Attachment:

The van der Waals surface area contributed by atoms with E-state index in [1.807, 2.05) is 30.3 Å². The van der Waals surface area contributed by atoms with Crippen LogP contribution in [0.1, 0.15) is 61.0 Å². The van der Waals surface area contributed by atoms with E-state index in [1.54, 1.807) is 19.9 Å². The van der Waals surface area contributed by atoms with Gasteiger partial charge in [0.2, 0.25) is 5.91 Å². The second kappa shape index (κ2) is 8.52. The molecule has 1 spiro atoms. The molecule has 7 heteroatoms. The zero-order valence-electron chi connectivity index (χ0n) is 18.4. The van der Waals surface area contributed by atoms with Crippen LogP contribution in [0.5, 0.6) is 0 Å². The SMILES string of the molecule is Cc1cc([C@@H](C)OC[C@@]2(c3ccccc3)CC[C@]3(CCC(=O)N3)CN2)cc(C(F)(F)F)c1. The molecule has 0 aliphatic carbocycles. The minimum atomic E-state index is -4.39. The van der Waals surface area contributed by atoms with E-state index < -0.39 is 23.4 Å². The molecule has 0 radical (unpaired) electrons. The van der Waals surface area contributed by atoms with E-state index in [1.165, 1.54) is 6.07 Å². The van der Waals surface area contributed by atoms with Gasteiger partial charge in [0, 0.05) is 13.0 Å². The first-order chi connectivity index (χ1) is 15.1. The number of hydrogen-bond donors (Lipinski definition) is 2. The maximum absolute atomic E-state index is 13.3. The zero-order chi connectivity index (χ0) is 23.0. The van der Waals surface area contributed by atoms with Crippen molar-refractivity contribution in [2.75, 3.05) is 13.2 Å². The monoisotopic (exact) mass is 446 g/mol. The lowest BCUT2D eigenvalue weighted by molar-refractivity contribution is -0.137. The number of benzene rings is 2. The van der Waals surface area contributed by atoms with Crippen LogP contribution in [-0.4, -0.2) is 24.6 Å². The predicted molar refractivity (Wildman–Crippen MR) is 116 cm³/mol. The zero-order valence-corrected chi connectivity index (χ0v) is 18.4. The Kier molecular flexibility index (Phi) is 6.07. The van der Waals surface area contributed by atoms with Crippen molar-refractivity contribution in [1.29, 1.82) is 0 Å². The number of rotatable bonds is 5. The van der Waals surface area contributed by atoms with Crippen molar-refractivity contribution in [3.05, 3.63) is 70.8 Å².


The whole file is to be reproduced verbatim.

The van der Waals surface area contributed by atoms with E-state index in [1.807, 2.05) is 30.3 Å². The van der Waals surface area contributed by atoms with Crippen LogP contribution in [0.1, 0.15) is 61.0 Å². The van der Waals surface area contributed by atoms with E-state index in [1.54, 1.807) is 19.9 Å². The van der Waals surface area contributed by atoms with Gasteiger partial charge in [0.2, 0.25) is 5.91 Å². The second kappa shape index (κ2) is 8.52. The molecule has 1 spiro atoms. The molecule has 7 heteroatoms. The zero-order valence-electron chi connectivity index (χ0n) is 18.4. The van der Waals surface area contributed by atoms with Crippen LogP contribution in [0.5, 0.6) is 0 Å². The SMILES string of the molecule is Cc1cc([C@@H](C)OC[C@@]2(c3ccccc3)CC[C@]3(CCC(=O)N3)CN2)cc(C(F)(F)F)c1. The molecule has 0 aliphatic carbocycles. The minimum atomic E-state index is -4.39. The van der Waals surface area contributed by atoms with E-state index < -0.39 is 23.4 Å². The molecule has 0 radical (unpaired) electrons. The van der Waals surface area contributed by atoms with E-state index in [1.165, 1.54) is 6.07 Å². The van der Waals surface area contributed by atoms with Gasteiger partial charge in [0, 0.05) is 13.0 Å². The first-order chi connectivity index (χ1) is 15.1. The number of hydrogen-bond donors (Lipinski definition) is 2. The maximum absolute atomic E-state index is 13.3. The zero-order chi connectivity index (χ0) is 23.0. The van der Waals surface area contributed by atoms with Crippen molar-refractivity contribution in [2.75, 3.05) is 13.2 Å². The monoisotopic (exact) mass is 446 g/mol. The lowest BCUT2D eigenvalue weighted by molar-refractivity contribution is -0.137. The number of benzene rings is 2. The van der Waals surface area contributed by atoms with Crippen LogP contribution in [-0.4, -0.2) is 24.6 Å². The predicted molar refractivity (Wildman–Crippen MR) is 116 cm³/mol. The zero-order valence-corrected chi connectivity index (χ0v) is 18.4. The Kier molecular flexibility index (Phi) is 6.07. The van der Waals surface area contributed by atoms with Crippen molar-refractivity contribution in [1.29, 1.82) is 0 Å². The number of rotatable bonds is 5. The van der Waals surface area contributed by atoms with Crippen molar-refractivity contribution in [3.05, 3.63) is 70.8 Å².